Most privately held businesses are either referred to as small businesses or entrepreneurs. I find both terms distasteful when discussing a privately held business owner.
Here are some of the reasons I dislike both terms:
Most successful business owners I know don’t think of themselves as entrepreneurs. Most of the people I know who own their own businesses think entrepreneurs are often wannabe business owners. They don’t have the discipline to make a business work. This group often refers to themselves as entrepreneurs.
A real private business owner sets up systems, makes their business tactically excellent, and thinks about creating enterprise value. An entrepreneur is someone who comes up with great ideas but never can make those ideas into a “real business.”
Small business refers to someone who can’t run a big business. Small businesses are often referred to as “cute” in the financial and business press. Although the term cute is not often used it’s what I interpret the press is actually saying.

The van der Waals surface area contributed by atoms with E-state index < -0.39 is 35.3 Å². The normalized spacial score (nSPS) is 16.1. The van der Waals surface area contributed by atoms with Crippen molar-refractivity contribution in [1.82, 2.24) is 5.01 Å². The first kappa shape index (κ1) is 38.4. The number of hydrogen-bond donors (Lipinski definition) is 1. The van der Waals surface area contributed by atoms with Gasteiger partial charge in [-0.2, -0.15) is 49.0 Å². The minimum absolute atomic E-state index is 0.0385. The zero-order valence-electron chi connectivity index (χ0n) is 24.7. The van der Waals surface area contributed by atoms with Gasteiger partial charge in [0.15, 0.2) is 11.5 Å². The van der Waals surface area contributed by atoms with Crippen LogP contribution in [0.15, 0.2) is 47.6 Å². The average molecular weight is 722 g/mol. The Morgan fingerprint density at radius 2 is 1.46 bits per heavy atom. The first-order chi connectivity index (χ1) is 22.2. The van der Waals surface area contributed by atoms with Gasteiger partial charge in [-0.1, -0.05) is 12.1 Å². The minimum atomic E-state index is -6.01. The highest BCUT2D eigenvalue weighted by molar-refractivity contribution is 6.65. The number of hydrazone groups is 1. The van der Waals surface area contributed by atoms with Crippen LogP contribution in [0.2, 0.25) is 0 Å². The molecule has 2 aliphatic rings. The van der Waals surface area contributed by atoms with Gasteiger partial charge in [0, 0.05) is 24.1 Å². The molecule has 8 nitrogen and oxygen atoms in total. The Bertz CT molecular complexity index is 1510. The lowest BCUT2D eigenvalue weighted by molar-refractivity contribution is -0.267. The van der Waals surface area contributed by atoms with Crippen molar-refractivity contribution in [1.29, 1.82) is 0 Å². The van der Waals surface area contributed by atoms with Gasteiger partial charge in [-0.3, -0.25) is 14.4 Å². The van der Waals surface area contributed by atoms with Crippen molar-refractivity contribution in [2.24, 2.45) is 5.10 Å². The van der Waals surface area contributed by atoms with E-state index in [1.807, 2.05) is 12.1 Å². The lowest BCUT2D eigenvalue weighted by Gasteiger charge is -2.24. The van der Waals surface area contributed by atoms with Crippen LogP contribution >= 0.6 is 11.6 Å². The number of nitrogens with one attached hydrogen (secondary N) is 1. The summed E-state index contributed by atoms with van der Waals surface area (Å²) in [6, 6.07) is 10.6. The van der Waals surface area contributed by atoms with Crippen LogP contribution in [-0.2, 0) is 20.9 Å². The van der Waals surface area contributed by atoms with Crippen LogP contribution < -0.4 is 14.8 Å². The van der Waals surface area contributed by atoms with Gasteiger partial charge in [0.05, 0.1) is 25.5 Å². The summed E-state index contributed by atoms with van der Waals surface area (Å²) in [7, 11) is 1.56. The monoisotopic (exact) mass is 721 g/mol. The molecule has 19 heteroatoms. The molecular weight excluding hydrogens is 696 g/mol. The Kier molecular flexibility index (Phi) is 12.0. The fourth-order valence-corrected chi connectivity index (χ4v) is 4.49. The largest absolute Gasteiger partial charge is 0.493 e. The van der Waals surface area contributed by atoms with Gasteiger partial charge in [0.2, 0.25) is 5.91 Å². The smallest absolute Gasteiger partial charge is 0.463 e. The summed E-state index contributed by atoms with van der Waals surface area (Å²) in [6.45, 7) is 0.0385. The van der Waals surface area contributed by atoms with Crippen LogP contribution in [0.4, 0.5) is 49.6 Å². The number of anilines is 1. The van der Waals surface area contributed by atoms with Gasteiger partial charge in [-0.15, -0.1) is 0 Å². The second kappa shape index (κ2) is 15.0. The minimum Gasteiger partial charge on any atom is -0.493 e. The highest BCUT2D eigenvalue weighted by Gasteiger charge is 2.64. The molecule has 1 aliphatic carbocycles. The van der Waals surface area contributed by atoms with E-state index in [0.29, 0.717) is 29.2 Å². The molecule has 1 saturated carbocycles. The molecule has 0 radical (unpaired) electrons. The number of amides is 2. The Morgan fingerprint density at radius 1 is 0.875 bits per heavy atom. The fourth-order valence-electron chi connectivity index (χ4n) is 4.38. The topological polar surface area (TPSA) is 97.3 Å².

Smaller businesses do have different problems from their larger brethren and most small businesses will likely stay small. At the same time there are many positives about smaller privately held businesses.
I believe privately held business is a more descriptive term. If I’m going to use jargon (and we all do that) I like my jargon to be descriptive of what I’m talking about. I love the term privately held business owner. I never use entrepreneur unless it really is an entrepreneur and never use the term small business owner.
The reason I don’t use either of those terms is because it doesn’t describe what I’m talking about. A privately held business has many common characteristics with a small business. At the same time we’re pigeon holing what that business is and we have a definition problem with describing how small a small business is.
If I use the term privately held business it doesn’t matter what the size is; it just matters what the ownership structure of that business is. Yes larger businesses will have different issues than smaller ones but in essence most private businesses have much in common.
How do you think about your business? Do you think of yourself as a private business owners, entrepreneur, or small business owner? Do you think of yourself as all three?